Tennessee football practice on Oct. 31, 2012
Checking in with Sam Pittman, I wondered what Tennessee's new offensive line coach was thinking about his maiden voyage through the SEC.
Was the nation's toughest conference everything he expected it to be?
"Everything?'' Pittman said Wednesday. "No. It was more.''
Through 25 years and 13 jobs, mostly in the Midwest, Pittman has seen his share of big, violent bodies trying to dislodge each other in trench warfare.
He's done the MAC, the Big 12 and most recently the ACC at North Carolina.
That was a prelude to a season where he's had to challenge three defenses ranked in the top 13 nationally — Alabama, Florida and South Carolina — plus Mississippi State (28) and Georgia (38).
"I didn't know the league was going to be so darn good on the defensive line,'' Pittman said.
"I'd always heard about it, but when they throw somebody else in there that didn't even start that might be better than the guy in front of him ..."
It is both to Pittman's relief and to his credit that Tennessee has not backed down in any case.
The offensive line is, collectively, the MVP of UT's season.
OK, they didn't exactly knock Alabama's block off. Name somebody who has.
Otherwise, the Vols have moved the ball well enough that this team should not be 0-5 in the league as the calendar turns to November.
Pittman inherited good material. Four starters returned from a 2011 unit that was somehow never as effective as it should have been, especially in the run game.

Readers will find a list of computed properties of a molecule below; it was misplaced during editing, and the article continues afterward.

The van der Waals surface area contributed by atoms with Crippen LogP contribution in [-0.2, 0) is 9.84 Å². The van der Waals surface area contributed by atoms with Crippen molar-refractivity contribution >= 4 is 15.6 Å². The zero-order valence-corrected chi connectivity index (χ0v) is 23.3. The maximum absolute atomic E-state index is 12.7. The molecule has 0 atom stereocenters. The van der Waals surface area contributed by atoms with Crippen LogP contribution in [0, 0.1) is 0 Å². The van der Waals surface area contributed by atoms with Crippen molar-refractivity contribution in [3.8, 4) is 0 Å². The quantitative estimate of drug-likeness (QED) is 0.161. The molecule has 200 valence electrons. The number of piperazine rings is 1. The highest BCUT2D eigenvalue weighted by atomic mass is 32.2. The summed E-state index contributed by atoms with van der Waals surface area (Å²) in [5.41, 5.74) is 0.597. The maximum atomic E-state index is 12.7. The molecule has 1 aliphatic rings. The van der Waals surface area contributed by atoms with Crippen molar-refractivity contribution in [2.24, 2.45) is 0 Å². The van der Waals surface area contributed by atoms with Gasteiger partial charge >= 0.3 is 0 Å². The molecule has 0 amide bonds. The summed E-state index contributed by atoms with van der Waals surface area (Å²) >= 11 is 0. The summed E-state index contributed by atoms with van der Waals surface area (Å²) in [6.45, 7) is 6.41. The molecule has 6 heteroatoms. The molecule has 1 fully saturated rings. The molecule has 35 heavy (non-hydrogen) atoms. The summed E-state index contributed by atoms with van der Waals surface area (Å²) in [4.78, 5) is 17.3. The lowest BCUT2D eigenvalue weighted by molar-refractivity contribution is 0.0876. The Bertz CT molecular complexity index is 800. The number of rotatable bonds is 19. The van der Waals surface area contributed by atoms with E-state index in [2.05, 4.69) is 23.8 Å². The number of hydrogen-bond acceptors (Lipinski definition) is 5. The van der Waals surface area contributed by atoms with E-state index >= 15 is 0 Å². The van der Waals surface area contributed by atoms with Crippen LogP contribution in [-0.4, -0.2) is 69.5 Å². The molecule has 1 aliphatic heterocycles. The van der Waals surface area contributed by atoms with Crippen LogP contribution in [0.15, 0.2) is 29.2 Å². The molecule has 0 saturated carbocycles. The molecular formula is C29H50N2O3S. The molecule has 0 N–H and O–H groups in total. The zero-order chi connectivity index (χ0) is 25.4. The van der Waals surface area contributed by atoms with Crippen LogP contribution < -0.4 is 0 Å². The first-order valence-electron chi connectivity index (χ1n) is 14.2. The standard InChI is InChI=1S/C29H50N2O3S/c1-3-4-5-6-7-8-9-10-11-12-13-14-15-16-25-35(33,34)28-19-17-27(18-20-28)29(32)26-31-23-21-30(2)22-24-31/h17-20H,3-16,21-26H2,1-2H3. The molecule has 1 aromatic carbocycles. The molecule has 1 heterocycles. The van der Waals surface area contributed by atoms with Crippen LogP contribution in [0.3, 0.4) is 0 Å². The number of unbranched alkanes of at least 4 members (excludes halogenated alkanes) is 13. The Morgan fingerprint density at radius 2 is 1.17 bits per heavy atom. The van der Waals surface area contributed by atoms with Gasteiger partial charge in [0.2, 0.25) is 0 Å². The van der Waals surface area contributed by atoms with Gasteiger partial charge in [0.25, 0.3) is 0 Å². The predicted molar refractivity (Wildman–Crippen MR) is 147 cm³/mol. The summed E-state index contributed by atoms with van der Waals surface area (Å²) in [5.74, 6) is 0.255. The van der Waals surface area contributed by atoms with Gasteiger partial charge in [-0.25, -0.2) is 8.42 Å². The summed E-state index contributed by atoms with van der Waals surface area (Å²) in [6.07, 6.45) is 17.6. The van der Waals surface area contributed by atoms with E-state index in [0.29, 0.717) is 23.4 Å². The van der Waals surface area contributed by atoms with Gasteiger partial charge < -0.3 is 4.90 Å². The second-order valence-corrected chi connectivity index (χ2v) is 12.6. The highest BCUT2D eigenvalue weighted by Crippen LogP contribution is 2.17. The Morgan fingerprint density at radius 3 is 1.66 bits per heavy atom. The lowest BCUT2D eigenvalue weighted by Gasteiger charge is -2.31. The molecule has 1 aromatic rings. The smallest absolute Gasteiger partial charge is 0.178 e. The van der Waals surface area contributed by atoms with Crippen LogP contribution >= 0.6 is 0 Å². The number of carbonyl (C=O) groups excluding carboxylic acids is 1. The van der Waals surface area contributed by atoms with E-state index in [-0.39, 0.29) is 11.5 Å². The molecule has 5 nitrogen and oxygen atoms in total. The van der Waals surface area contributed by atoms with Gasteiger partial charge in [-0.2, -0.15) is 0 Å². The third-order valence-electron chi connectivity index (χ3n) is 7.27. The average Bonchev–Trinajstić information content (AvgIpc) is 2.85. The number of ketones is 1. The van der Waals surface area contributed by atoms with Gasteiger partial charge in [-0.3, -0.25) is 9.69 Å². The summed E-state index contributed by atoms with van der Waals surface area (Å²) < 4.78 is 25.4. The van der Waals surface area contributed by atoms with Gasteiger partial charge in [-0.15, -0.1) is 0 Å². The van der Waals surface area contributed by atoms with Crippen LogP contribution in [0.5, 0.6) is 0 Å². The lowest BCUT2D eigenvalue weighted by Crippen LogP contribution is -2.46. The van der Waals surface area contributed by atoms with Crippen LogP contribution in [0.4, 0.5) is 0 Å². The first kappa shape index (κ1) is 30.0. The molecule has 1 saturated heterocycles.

And the new starter was Tiny Richardson, a special talent lacking only experience. Richardson no longer lacks that.
"Tiny wouldn't be ready to play Jadeveon Clowney the first two or three weeks,'' Pittman said, "but he was on Saturday.''
Despite the killer lineup of defenses UT has faced, quarterback Tyler Bray has been sacked only four times. The run game has upgraded from pitiful to at least run-of-the-mill, averaging 69 more yards per game than last year.
Jim Chaney sees a unit playing with confidence.
"Sam brings energy and a love for the players,'' Chaney said. "That's paramount in college football.
"He's a good football coach and a good human being. Usually, they work hand in hand.''
When Pittman took over last winter and watched video he had a clue why UT could not run the ball.
Technique, talent and size were all accounted for. But tempo was missing.
"We weren't playing fast enough,'' he said.
"Speed becomes explosion which becomes power. Some of the techniques are the same, some are different. But playing fast gave us a chance to play physical and the guys bought into it.''
UT's run game improved to the point of being robust at Georgia (197 yards) and Mississippi State (213).
But then Alabama was tough sledding. Pittman said South Carolina was a low point of the season.
Getting right guard Zach Fulton back Saturday against Troy will be a plus. Getting Rajion Neal healthy at tailback will help, too.
"We're going back to the drawing board,'' Pittman said, "making a big emphasis.
"We're not (just) a pass-protection offensive line.''
Not this year.